Critical ReceptionEdit

"Sol-Angel and the Hadley St. Dreams" was met with generally positive reviews.

At Metacritic, which assigns a normalized rating out of 100 to reviews from mainstream publications, the album received an average score of 72, based on 14 reviews.

Reviewing the album in The Village Voice, Rob Harvilla called it "bizarrely mesmerizing" and said that the idiosyncratic and unconventional lyrics of some songs invite "inexplicable but highly favorable comparisons to Kate Bush. (Ethereal but powerful, unhinged but in total command.)"

Ken Capobianco of The Boston Globe referred to the album as a "smartly executed, classy set of songs that's miles away from the hoochie pop being turned out by young female R&B vocalists these days."

Pryia Elan of The Times declared it "a modern classic."

Hartford Courant critic Dan LeRoy compared Knowles' music to that of her sister Beyoncé, writing: "Solange combines retro warmth and current cool in ways her more commercially successful sibling probably can't."

Jaimie Gill of Yahoo! Music called Sol-Angel a "fine, rich and extremely likeable record" and Francis Jones from Hot Press found Solange's singing "sassy and assured".

Vibe's Keith Murphy named it one of the best R&B albums of the year.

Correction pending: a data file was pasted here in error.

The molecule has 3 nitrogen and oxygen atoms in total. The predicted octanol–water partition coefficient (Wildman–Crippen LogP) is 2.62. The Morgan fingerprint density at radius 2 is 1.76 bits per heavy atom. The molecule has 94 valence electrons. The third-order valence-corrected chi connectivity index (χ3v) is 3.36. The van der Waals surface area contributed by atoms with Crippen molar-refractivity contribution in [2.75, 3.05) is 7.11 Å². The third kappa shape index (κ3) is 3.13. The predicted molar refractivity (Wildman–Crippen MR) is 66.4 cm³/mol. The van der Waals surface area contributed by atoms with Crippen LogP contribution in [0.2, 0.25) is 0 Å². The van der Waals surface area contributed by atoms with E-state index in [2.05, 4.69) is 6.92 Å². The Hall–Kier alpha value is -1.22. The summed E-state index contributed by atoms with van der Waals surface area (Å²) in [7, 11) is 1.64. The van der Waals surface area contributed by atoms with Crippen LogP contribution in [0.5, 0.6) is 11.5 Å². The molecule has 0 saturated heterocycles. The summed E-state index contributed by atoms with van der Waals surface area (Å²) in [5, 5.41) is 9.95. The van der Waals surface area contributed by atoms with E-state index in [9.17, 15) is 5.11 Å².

Andy Kellman of AllMusic cited it as "one of the year's more entertaining and easily enjoyable R&B releases" and found it "fun, silly, slightly eccentric and, most importantly, fearless", with most of the songs "soaked in bouncing pop-soul."

However, some reviewers expressed reservations.

In MSN Music, Robert Christgau gave the album an "honorable mention" and deemed Solange "privilege's child" who "runs through her options" in a defiant but frothy manner, while naming "Would've Been the One" and "I Decided" as highlights.

Caroline Sullivan of The Guardian called its music "savvy R&B with a gloss you can check your reflection in", but ultimately observed "a lack of both memorable tunes and the steely spined ardour that makes Beyoncé so compelling."

Sal Cinquemani from Slant Magazine was ambivalent towards its use of sampling on certain songs, but praised "the mix of organic, old-school instrumentation and more electronic elements", which he felt make it "a loose, fun and reverent record."

Rolling Stone's Jody Rosen found the album "embarrassing" for Knowles to attempt Erykah Badu-inspired psychedelic-soul on tracks such as "Cosmic Journey". He also remained unimpressed by her singing and the record's sound, comparing it to "a woozy lava lamp glow."